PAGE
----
Wine Country

It’s That Feeling You Get

Recreating those special moments

By Angela Sanchez

Ever wonder why, when you go on vacation and have a great meal or drink a new wine or try a food for the first time and you try to replicate it at home, it is never quite the same? When we visit beautiful places like Napa, California, or Tuscany, Italy, we’re in a beautiful setting, with great weather, wonderful food and wine, and people who share their hospitality and traditions. We’re transported to a place where you can’t help but feel relaxed and rested. Your mind is overtaken by scenery and stimulated by new adventures, new foods and new people. You lose stress and your mind settles down.

When we experience things from a state of calm and relaxation, and focus on detail, we get a completely different sensory experience. Our palate is heightened and opened in a way that it isn’t on a normal basis. A bite of handmade pasta with fresh, local olive oil and shaved Parmigiano-Reggiano can be a whole new experience. The pasta’s texture is softer and richer, the olive oil taste ripe and bright, and the cheese sharp and salty-sweet.

In that moment everything is at its best. The pasta was made fresh just moments before the olive oil — that was pressed just a mile away — was drizzled over it. The cheese and the accompanying glass of wine were made with longstanding traditions, carefully crafted just moments from where you sit. Your mind and body, and therefore your palate, are at their best, too.

You have traveled to a place that is not only beautiful but has a history and tradition of agriculture. The wine, cheese, olive oil, truffles and vegetables are served to you in season, at their best. It’s an unforgettable experience that, unfortunately, cannot be easily replicated. You have created a memory not unlike the feeling you get when you smell something cooking or baking at Christmas, and you’re reminded of your childhood and Grandma’s cookies, her kitchen and her spirit. It’s the feeling I get when I smell sugar cookies baking during the holidays, recalling a sweet memory of my mom and me baking for Santa. Nostalgia, peacefulness, joy.

I get a similar feeling when I recall a glass of Côtes du Rhône rosé on a warm June afternoon in France, followed by a meal of all locally sourced produce and a bottle of deep, dark red Châteauneuf-du-Pape and a three-tiered cart full of impeccable French cheese. Pure peace, heavenly flavors, fresh and ripe and set in my memory forever.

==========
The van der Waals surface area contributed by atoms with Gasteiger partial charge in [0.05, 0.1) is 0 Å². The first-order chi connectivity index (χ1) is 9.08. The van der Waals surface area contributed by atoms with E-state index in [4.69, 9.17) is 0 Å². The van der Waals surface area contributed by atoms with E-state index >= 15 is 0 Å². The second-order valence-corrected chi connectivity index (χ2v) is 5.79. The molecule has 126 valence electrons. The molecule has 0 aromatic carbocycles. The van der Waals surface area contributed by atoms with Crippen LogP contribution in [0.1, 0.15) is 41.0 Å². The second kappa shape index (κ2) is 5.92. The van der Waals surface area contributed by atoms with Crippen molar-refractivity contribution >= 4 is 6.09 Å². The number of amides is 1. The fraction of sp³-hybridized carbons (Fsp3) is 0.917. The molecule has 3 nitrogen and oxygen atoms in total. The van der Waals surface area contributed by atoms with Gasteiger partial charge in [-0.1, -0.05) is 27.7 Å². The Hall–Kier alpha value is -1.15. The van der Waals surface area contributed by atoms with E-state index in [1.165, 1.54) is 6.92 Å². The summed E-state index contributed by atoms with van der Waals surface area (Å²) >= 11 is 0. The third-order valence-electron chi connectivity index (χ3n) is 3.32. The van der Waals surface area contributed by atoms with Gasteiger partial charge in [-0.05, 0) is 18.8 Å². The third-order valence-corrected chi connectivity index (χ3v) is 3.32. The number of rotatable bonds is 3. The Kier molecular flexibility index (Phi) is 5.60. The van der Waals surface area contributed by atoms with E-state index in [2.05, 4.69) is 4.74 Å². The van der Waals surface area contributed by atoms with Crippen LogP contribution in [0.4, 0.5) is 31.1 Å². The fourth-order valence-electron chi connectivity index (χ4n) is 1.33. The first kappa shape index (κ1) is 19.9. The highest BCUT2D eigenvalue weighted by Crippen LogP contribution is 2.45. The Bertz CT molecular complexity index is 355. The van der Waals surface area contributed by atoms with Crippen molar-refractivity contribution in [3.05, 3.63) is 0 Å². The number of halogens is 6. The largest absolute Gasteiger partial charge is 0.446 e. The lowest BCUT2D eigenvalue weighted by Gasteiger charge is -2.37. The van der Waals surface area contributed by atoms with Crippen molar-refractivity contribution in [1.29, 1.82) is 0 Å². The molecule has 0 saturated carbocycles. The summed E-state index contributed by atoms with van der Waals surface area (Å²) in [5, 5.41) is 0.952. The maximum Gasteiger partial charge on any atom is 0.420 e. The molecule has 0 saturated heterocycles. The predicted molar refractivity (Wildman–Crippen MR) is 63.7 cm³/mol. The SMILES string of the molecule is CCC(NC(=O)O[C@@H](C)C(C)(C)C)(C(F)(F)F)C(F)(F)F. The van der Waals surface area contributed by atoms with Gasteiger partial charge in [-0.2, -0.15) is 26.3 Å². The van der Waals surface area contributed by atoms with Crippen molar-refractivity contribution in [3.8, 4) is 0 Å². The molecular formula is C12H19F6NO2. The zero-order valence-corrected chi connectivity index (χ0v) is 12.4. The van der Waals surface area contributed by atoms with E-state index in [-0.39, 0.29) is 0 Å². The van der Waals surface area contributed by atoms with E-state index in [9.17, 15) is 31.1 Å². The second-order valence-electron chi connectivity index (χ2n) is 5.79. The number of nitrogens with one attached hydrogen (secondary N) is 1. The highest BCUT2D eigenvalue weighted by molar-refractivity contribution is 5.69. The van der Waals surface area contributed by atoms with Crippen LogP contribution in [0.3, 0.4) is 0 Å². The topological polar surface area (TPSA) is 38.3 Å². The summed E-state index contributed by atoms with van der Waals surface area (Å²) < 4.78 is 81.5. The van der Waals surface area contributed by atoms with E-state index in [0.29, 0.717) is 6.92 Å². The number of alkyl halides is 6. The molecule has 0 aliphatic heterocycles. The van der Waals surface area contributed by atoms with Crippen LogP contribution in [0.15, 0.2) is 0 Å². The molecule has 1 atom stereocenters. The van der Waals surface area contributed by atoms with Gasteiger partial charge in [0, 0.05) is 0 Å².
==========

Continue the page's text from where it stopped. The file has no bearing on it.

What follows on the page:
But how do we recreate these feelings? Having a glass of Chianti from Tuscany and a bowl of handmade pasta here at home is not quite the same. Same wine, same method of pasta making, same cheese and maybe even the same olive oil, but they just don’t taste as wonderful. Some things are missing. It’s the backdrop, the company, the body in relax mode.

While we may not get the Rhône Valley on a sunny afternoon or that “under the Tuscan sun” backdrop every time, we can get the cheese, wine and recreate a similar meal and experience. The key is not to rush it. Save it for a day off, when friends you haven’t seen in a long time are visiting, or your favorite aunt is coming to town. While the wine and cheese have traveled far, they are, at their core, still the same as when you experienced them in their home. If we allow ourselves to slow down and enjoy the moment while eating and drinking and reminiscing about our travels we just might recover a piece of that feeling we enjoyed so much.

Take a glass of your favorite wine from your travels — be it Sonoma, California, or Burgundy, France — and a cheese your fell in love with while you were there, and sit outside as the sun sets. Take some deep breaths, find calm and appreciate the moment. I’ll be there, too, with my glass of Champagne and Camembert on a Sunday evening with loved ones. For a moment or two, if we’re lucky, we will visit those places in our memory again.

Before long we will travel again, find a new favorite wine, a new favorite cheese, a new favorite meal — new memories to remember.  PS

Angela Sanchez owns Southern Whey, a cheese-centric specialty food store in Southern Pines, with her husband, Chris Abbey. She was in the wine industry for 20 years and lucky enough to travel the world drinking wine and eating cheese.

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